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      Frequently Asked Questions About Celiac Disease   09/30/2015

      This Celiac.com FAQ on celiac disease will guide you to all of the basic information you will need to know about the disease, its diagnosis, testing methods, a gluten-free diet, etc.   Subscribe to Celiac.com's FREE weekly eNewsletter   What are the major symptoms of celiac disease? Celiac Disease Symptoms What testing is available for celiac disease?  Celiac Disease Screening Interpretation of Celiac Disease Blood Test Results Can I be tested even though I am eating gluten free? How long must gluten be taken for the serological tests to be meaningful? The Gluten-Free Diet 101 - A Beginner's Guide to Going Gluten-Free Is celiac inherited? Should my children be tested? Ten Facts About Celiac Disease Genetic Testing Is there a link between celiac and other autoimmune diseases? Celiac Disease Research: Associated Diseases and Disorders Is there a list of gluten foods to avoid? Unsafe Gluten-Free Food List (Unsafe Ingredients) Is there a list of gluten free foods? Safe Gluten-Free Food List (Safe Ingredients) Gluten-Free Alcoholic Beverages Distilled Spirits (Grain Alcohols) and Vinegar: Are they Gluten-Free? Where does gluten hide? Additional Things to Beware of to Maintain a 100% Gluten-Free Diet What if my doctor won't listen to me? An Open Letter to Skeptical Health Care Practitioners Gluten-Free recipes: Gluten-Free Recipes

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I've been reading all about these test results and I don't understand what I have. There seems to be different wording for some of the tests and I don't understand my results. I know one is high, but does that mean I've got Celiac Disease, or just a gluten intolerance  Do I need to get the biopsy done? I've been gluten-free for 3 months now, would I need to go back to eating gluten before I get the biopsy done?

 

Here are my test results:

 

Immunoglobulin A: 427 (normal range 68-378)

Tissue Transglutaminase Antibody, lgA: 5 (normal range 0-19)

Gliadin lgA Antibodies: 5 (normal range 0-19)

 

thanks in advance for any assistance! 

Edited by jjbrigade

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I can't speak for going back to gluten. I have heard rumors of that but you may want to ask your doctor.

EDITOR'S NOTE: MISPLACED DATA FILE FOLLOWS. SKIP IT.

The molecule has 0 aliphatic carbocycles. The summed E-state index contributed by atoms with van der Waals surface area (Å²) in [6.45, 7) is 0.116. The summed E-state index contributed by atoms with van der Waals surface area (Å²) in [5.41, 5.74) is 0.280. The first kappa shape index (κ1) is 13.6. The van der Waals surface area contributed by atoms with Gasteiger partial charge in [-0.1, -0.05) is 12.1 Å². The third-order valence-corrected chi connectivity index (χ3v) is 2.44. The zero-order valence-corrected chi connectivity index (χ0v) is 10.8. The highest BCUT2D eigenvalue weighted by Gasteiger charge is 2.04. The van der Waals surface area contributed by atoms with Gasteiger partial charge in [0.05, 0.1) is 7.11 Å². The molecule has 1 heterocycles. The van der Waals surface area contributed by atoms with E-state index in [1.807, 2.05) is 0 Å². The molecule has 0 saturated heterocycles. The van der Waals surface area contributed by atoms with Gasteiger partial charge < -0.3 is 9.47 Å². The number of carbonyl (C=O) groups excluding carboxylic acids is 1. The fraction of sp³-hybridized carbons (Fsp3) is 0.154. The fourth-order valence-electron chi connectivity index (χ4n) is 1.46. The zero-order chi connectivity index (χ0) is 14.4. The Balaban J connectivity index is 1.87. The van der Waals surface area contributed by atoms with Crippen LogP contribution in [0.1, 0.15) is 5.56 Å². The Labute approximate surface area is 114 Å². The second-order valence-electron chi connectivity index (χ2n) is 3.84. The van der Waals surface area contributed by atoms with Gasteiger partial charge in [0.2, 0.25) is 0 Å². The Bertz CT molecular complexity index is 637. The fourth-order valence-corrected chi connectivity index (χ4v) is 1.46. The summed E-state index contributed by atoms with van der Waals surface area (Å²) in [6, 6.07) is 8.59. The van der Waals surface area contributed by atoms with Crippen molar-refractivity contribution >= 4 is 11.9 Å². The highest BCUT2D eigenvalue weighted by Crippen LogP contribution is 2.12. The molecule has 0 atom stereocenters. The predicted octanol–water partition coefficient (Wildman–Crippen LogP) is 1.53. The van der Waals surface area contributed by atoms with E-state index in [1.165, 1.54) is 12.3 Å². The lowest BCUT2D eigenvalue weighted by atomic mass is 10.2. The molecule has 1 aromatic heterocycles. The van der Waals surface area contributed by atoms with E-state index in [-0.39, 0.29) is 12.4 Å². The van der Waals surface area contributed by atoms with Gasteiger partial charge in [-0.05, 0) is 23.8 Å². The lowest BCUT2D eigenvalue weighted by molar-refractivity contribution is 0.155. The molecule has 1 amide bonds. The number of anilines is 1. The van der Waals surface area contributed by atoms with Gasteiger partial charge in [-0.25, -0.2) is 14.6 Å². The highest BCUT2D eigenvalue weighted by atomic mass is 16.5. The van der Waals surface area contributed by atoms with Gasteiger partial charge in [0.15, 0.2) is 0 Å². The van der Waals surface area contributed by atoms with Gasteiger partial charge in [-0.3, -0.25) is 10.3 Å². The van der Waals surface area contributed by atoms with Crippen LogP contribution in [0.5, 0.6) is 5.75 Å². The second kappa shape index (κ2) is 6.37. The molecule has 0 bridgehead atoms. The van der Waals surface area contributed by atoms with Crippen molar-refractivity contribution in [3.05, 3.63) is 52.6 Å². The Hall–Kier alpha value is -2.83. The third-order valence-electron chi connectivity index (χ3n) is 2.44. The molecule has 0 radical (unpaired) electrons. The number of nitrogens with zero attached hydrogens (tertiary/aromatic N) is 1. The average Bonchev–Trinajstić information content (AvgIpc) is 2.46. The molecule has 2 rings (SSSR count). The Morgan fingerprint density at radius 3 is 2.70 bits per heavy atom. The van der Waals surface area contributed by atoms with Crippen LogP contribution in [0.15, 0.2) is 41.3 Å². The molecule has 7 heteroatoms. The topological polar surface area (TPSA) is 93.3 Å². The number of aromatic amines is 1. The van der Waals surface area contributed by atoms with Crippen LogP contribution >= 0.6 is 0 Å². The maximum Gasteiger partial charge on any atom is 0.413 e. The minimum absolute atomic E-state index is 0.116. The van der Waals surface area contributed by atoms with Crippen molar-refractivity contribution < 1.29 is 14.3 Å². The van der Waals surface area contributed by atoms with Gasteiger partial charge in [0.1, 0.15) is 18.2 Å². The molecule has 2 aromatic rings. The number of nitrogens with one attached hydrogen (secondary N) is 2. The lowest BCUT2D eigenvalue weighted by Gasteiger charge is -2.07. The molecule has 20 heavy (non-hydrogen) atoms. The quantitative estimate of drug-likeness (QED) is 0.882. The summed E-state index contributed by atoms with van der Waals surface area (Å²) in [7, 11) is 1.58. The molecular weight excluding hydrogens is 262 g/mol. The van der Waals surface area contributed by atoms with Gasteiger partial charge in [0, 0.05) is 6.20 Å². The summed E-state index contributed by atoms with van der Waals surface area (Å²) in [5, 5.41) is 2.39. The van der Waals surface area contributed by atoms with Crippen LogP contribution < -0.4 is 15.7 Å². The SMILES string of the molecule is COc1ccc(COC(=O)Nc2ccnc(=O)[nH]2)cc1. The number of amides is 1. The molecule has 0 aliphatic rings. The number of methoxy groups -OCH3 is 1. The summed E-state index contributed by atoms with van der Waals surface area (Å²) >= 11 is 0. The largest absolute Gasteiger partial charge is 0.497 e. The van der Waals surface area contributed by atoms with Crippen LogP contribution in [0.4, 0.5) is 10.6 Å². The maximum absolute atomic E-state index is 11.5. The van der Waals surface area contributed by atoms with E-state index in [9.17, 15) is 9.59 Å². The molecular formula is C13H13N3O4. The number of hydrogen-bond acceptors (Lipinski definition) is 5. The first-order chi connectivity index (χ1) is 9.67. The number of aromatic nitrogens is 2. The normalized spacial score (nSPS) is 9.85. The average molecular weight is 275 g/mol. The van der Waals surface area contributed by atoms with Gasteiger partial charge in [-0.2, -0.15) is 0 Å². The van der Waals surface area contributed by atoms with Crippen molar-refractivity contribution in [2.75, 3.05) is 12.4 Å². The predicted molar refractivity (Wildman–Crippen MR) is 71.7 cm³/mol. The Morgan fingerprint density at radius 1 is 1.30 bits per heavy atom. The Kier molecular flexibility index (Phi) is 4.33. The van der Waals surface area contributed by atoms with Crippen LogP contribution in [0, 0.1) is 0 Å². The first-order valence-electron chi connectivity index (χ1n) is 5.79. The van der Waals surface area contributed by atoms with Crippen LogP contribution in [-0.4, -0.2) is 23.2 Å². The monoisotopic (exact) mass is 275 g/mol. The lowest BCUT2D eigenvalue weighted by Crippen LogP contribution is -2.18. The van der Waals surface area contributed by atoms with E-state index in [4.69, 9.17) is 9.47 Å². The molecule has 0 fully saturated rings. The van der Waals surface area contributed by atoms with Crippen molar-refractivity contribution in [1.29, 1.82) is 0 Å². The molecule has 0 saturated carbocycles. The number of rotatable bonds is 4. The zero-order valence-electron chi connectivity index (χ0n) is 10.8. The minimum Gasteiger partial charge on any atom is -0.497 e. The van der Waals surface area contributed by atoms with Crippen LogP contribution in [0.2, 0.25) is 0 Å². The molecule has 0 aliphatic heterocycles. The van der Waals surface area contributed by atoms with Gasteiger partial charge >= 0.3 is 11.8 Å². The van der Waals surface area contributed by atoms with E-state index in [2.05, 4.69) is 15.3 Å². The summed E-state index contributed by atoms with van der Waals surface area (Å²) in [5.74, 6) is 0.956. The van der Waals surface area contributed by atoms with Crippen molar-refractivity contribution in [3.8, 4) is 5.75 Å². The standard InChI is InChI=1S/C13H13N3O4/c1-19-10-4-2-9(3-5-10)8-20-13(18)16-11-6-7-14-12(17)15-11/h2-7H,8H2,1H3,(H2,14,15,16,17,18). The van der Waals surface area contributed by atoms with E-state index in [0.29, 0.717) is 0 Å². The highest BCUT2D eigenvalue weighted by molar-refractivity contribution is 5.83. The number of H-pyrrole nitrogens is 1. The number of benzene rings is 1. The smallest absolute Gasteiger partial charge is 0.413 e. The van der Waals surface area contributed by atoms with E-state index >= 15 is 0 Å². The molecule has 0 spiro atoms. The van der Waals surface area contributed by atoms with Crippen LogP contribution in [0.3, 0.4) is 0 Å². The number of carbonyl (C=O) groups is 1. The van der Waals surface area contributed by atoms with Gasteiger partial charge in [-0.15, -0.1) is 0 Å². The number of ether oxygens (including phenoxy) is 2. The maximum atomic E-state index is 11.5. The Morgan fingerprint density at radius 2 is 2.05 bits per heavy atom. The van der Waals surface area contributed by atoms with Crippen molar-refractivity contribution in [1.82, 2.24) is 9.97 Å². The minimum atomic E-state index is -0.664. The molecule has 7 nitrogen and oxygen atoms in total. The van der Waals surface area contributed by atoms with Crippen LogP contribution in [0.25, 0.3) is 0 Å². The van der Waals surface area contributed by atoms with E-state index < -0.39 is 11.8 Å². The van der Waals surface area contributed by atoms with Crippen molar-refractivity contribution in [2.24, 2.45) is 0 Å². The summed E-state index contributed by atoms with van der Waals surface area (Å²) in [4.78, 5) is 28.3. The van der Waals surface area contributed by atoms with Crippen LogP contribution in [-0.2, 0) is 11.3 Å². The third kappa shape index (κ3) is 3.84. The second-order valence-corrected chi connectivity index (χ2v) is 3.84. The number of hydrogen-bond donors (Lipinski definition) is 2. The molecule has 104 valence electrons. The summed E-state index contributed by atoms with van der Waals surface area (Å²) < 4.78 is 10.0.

However, don't rely solely on these blood test results. If you were gluten free for 3 months that is more than enough time to come back with a negative blood test result. But anyway, talk to your doc and follow his suggestions we are all so different that it's hard to say. 

 

You're probably going to require a biopsy. 

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I'm new to this as well, but I do recognize that the first exam, the one that is high is actually your control.  That IgA indicates you have enough antibodies to allow the following tests to be run. That is not indicative of celiac in of itself.

 

The following tests all show you currently in a 'negative' for celiac disease.

 

That is not to say you don't have it of course, especially with you having been glutenfree leading up to your blood tests.

 

There are others more familiar with reading the results, so please chime in :)

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I'm new to this as well, but I do recognize that the first exam, the one that is high is actually your control.  That IgA indicates you have enough antibodies to allow the following tests to be run. That is not indicative of celiac in of itself.

 

The following tests all show you currently in a 'negative' for celiac disease.

 

That is not to say you don't have it of course, especially with you having been glutenfree leading up to your blood tests.

 

There are others more familiar with reading the results, so please chime in :)

I wasn't gluten-free leading up to my test. I was tested 3 months ago and my doctor says that the high Immunoglobulin A test result indicates a gluten intolerance. But a gluten-free friend of mine said that if one of the tests comes back high that I have Celiac. I'm totally confused. So even though one of the tests came back high, I don't have Celiac?